I went to a trivia contest last night, to benefit a group trying to build a women's shelter. Our team didn't do so well; we tied for fourth place, struggling in a couple different arenas. There was a geography category specifically we crapped out on completely that still sticks in my craw today. Regardless, we finished up five points back of the leaders (out of 100 questions), and all went home rather more irritable than we arrived.
There's a point to this story. Well, sort of. One of the questions was about a man, skilled with a knife, who is known principally for defending the Alamo to his death. Of course, we all knew the answer, and so set about making exceedingly clever, whispered jokes to each other, as is often the wont of trivia participants when there is no actual debate over an answer to be had.
"Well, duh, David Bowie, why are you so proud of that answer? We learned that in Mr. Anderson's class sophomore year, about the time David Bowie repelled a Mexican force and then recorded Station to Station later that night."
"That's actually what Space Oddity was about. Major Tom was his second in command at the time of the battle."
"You know, ground control was actually in Texas. It's all related!"
"Teddy Roosevelt had the Rough Riders at San Juan; Bowie had his own regiment, the Spiders From Mars, that he led to victory over the forces of Santa Anna."
And so on.
Anyway, the point is this: ever since that exchange, I haven't been able to get Space Oddity out of my head. So I put the record on a little while ago, and I've just been listening to it for the past couple hours, running through the whole of side one, then wandering back over to the record player and dropping the needle back down when the music stops.
The countdown seems very appropriate to me. Just over 24 hours from now, our boys in red will be taking their protein pills, putting their helmets on, and preparing to step through the doors onto the field in Cincinnati, to make 2014 a real year, to bless it with baseball.
I'm obviously a very wordy man, for the most part. After all, I just spent 350 words telling you about getting a David Bowie song stuck in my head. But I'm not going to be wordy today. Well, starting now. In fact, I'm going to tell you everything you need to know about baseball in 2014, and I'm going to do it with an excess of economy. Here, then, is your Viva El Birdos guide to the teams of 2014, in absolutely no more than two sentences per team, in order of finish by division.
American League East
1) Boston Red Sox
They had the feeling of an overachiever in 2013, what with all the talk of beards and chemistry and the like. But what Boston really has is a top-flight core of star players, an extraordinarily deep rotation, and the best shortstop prospect in baseball joining a team which nearly won 100 games last year.
2) Baltimore Orioles
I really like what the Orioles did this offseason, even if it took them longer than expected to do it. This may be the best lineup in all of baseball, even building in some regression from Chris Davis, and while this is a very aggressive ranking, I think the O's are going to make a return trip to the playoffs in 2014.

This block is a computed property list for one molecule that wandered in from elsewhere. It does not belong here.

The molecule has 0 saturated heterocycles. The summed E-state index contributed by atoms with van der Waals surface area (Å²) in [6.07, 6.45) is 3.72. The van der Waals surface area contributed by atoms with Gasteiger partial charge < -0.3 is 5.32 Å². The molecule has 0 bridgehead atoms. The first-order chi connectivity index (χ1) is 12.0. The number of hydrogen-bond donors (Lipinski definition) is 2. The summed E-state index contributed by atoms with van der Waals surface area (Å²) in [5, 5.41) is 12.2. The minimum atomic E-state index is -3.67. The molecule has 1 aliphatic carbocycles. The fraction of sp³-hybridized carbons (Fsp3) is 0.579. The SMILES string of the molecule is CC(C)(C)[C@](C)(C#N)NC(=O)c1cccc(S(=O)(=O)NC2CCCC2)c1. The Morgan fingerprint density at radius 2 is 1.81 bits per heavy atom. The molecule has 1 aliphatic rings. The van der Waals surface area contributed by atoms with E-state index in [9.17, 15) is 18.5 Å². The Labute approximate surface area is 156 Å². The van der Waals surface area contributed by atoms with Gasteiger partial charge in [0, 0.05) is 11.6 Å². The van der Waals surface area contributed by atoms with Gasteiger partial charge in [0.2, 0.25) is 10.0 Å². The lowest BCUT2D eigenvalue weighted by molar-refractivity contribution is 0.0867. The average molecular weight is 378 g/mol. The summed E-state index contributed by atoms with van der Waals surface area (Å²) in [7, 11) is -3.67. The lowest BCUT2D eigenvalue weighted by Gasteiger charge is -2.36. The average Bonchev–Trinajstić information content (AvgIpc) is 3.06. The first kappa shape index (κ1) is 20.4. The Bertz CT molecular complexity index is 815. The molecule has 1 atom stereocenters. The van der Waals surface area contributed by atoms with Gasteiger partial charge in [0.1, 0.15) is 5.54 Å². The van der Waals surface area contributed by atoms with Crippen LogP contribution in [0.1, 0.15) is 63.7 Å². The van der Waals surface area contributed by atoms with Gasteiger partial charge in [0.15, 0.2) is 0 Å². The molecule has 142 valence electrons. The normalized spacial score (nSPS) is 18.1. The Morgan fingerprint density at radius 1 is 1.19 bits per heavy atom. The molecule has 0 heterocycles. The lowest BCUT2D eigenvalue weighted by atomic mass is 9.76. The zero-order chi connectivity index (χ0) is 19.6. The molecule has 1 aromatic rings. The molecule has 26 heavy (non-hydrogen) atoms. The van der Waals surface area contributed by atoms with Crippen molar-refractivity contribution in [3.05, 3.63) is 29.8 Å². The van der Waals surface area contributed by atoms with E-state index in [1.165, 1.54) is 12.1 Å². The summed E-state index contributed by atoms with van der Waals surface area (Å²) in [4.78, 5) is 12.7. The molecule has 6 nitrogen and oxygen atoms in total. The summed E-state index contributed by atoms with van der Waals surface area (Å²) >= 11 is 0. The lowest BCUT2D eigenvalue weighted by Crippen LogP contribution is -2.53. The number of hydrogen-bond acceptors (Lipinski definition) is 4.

3) Tampa Bay Rays
There are a lot of analysts saying they think the Rays are the best team in American League, and looking at the pitching it's easy to see why. On the other hand, it seems as if Tampa is always just one bat short, and the song remains the same; I look at their offense, and I just don't see the firepower needed to win big in this division.
4) New York Yankees
Their infield consists of Mark Texeira, Derek Jeter, Brian Roberts, and Kelly Johnson as the primary starters; unfortunately, the year is not 2007, meaning that's not a good infield. The Yankees spent a lot of money to improve this year, but they're still underpowered and overaged in a brutal division.
5) Toronto Blue Jays
The Blue Jays could be better this year, if they can avoid the same kind of injuries that killed them in 2013. Then again, I just don't think the pitching is all that good; they might be the best last-place team in baseball, but the words 'last place' are still in there.
1) Detroit Tigers
I wrote some words about the Tigers already, so I won't go over all that here. Suffice to say, they're heading for disaster eventually, but for now they've still got that rotation and a guy named Miggy.
2) Kansas City Royals
The Royals are going to be good this year, and they'd better be considering what they traded away for their staff ace. Still, there's a core here in KC you can't deny, and that offensive core is what's going to lift the Royals into the playoffs for the first time in what seems like forever.
3) Cleveland Indians
The Indians were one of the most exciting stories of 2013, making a playoff push very few saw coming, surprisingly built on a foundation of older players on short-term deals. This year, they're going to fall short, as the offense will still be good, but not good enough to support what looks like a very dicey pitching staff.
4) Chicago White Sox
The White Sox are finally headed in the right direction, and they're set to begin graduating their first real wave of talent to the majors this year, even as Paul Konerko and Adam Dunn are still around. They're going to be very young this season, and not very good just yet.
5) Minnesota Twins
The Twins are like the White Sox, only a couple years behind. They'll be really good one of these days, but not right now.
1) Oakland Athletics
The whole division has turned into a war of attrition, but the A's still have a solid offense and what might be the best bullpen in baseball. They may only get to 90 or 91 wins, but that might be enough to win a very competitive, but tightly bunched, American League West.
2) Texas Rangers
The Rangers, coming in, looked like the best team in the division, if not the AL as a whole. They've since lost something like 40% of their regulars; they're still talented enough to stay afloat, but not to catch Oakland at this point.